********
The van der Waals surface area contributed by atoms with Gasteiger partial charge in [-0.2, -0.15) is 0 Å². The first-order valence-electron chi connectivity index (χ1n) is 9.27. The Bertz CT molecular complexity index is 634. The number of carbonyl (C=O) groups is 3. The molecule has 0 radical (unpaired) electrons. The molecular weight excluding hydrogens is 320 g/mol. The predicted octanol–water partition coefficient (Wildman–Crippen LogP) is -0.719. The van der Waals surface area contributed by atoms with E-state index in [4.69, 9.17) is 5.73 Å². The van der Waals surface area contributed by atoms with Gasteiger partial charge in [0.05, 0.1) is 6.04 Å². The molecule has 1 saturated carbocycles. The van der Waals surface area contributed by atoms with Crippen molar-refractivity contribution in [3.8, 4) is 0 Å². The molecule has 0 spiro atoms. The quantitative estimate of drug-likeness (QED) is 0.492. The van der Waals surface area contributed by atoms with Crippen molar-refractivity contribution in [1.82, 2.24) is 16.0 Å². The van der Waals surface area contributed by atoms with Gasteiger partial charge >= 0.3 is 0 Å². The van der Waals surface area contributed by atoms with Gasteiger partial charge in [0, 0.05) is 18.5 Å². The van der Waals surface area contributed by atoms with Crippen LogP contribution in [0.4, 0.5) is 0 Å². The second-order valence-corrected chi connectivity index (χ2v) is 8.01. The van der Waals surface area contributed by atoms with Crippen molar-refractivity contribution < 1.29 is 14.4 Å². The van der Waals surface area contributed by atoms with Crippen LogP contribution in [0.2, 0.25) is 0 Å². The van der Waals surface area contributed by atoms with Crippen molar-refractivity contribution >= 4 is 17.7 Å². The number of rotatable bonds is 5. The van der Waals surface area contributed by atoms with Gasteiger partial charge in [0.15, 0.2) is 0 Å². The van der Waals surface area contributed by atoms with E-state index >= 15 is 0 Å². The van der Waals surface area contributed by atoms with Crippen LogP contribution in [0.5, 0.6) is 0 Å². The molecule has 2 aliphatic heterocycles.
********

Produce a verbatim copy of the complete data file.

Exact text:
The van der Waals surface area contributed by atoms with Gasteiger partial charge in [-0.2, -0.15) is 0 Å². The first-order valence-electron chi connectivity index (χ1n) is 9.27. The Bertz CT molecular complexity index is 634. The number of carbonyl (C=O) groups is 3. The molecule has 0 radical (unpaired) electrons. The molecular weight excluding hydrogens is 320 g/mol. The predicted octanol–water partition coefficient (Wildman–Crippen LogP) is -0.719. The van der Waals surface area contributed by atoms with E-state index in [4.69, 9.17) is 5.73 Å². The van der Waals surface area contributed by atoms with Gasteiger partial charge in [0.05, 0.1) is 6.04 Å². The molecule has 1 saturated carbocycles. The van der Waals surface area contributed by atoms with Crippen molar-refractivity contribution in [3.8, 4) is 0 Å². The molecule has 0 spiro atoms. The quantitative estimate of drug-likeness (QED) is 0.492. The van der Waals surface area contributed by atoms with Crippen molar-refractivity contribution in [1.82, 2.24) is 16.0 Å². The van der Waals surface area contributed by atoms with Gasteiger partial charge >= 0.3 is 0 Å². The van der Waals surface area contributed by atoms with Gasteiger partial charge in [0, 0.05) is 18.5 Å². The van der Waals surface area contributed by atoms with Crippen LogP contribution in [0.4, 0.5) is 0 Å². The second-order valence-corrected chi connectivity index (χ2v) is 8.01. The van der Waals surface area contributed by atoms with Crippen molar-refractivity contribution < 1.29 is 14.4 Å². The van der Waals surface area contributed by atoms with Crippen LogP contribution in [0.2, 0.25) is 0 Å². The van der Waals surface area contributed by atoms with Crippen molar-refractivity contribution >= 4 is 17.7 Å². The number of rotatable bonds is 5. The van der Waals surface area contributed by atoms with Gasteiger partial charge in [0.15, 0.2) is 0 Å². The van der Waals surface area contributed by atoms with E-state index >= 15 is 0 Å². The van der Waals surface area contributed by atoms with Crippen LogP contribution in [0.5, 0.6) is 0 Å². The molecule has 2 aliphatic heterocycles.